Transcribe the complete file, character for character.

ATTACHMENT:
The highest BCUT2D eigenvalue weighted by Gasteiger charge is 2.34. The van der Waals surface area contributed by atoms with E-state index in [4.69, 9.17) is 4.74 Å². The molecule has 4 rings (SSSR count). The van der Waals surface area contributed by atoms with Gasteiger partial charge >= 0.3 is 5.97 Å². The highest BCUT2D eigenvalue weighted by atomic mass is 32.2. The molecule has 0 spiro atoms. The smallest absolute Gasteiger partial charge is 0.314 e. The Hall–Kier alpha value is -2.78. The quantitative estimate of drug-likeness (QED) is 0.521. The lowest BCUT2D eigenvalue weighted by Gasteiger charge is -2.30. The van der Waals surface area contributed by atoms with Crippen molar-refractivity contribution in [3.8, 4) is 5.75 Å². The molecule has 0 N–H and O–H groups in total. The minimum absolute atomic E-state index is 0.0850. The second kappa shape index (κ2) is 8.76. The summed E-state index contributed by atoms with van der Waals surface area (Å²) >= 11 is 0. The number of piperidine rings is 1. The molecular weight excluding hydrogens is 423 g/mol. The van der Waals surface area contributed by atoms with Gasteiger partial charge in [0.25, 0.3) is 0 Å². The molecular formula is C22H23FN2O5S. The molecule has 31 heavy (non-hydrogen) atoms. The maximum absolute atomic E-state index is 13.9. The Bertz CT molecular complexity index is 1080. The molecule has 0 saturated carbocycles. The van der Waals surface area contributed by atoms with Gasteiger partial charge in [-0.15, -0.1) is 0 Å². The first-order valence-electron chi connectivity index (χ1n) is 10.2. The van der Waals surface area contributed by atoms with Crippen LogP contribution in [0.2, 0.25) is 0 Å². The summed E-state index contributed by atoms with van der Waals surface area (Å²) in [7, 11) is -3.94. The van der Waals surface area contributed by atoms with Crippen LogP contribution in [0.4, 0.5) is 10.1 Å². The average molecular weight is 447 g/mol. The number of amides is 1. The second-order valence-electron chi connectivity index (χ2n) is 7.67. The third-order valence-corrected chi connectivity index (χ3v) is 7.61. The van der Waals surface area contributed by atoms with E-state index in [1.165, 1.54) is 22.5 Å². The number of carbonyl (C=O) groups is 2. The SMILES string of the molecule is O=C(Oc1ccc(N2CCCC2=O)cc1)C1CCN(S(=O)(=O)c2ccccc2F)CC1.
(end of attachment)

The highest BCUT2D eigenvalue weighted by Gasteiger charge is 2.34. The van der Waals surface area contributed by atoms with E-state index in [4.69, 9.17) is 4.74 Å². The molecule has 4 rings (SSSR count). The van der Waals surface area contributed by atoms with Gasteiger partial charge >= 0.3 is 5.97 Å². The highest BCUT2D eigenvalue weighted by atomic mass is 32.2. The molecule has 0 spiro atoms. The smallest absolute Gasteiger partial charge is 0.314 e. The Hall–Kier alpha value is -2.78. The quantitative estimate of drug-likeness (QED) is 0.521. The lowest BCUT2D eigenvalue weighted by Gasteiger charge is -2.30. The van der Waals surface area contributed by atoms with Crippen molar-refractivity contribution in [3.8, 4) is 5.75 Å². The molecule has 0 N–H and O–H groups in total. The minimum absolute atomic E-state index is 0.0850. The second kappa shape index (κ2) is 8.76. The summed E-state index contributed by atoms with van der Waals surface area (Å²) >= 11 is 0. The number of piperidine rings is 1. The molecular weight excluding hydrogens is 423 g/mol. The van der Waals surface area contributed by atoms with Gasteiger partial charge in [0.25, 0.3) is 0 Å². The molecular formula is C22H23FN2O5S. The molecule has 31 heavy (non-hydrogen) atoms. The maximum absolute atomic E-state index is 13.9. The Bertz CT molecular complexity index is 1080. The molecule has 0 saturated carbocycles. The van der Waals surface area contributed by atoms with Gasteiger partial charge in [-0.15, -0.1) is 0 Å². The first-order valence-electron chi connectivity index (χ1n) is 10.2. The van der Waals surface area contributed by atoms with Crippen LogP contribution in [0.2, 0.25) is 0 Å². The summed E-state index contributed by atoms with van der Waals surface area (Å²) in [7, 11) is -3.94. The van der Waals surface area contributed by atoms with Crippen LogP contribution in [0.4, 0.5) is 10.1 Å². The average molecular weight is 447 g/mol. The number of amides is 1. The second-order valence-electron chi connectivity index (χ2n) is 7.67. The third-order valence-corrected chi connectivity index (χ3v) is 7.61. The van der Waals surface area contributed by atoms with E-state index in [1.165, 1.54) is 22.5 Å². The number of carbonyl (C=O) groups is 2. The SMILES string of the molecule is O=C(Oc1ccc(N2CCCC2=O)cc1)C1CCN(S(=O)(=O)c2ccccc2F)CC1.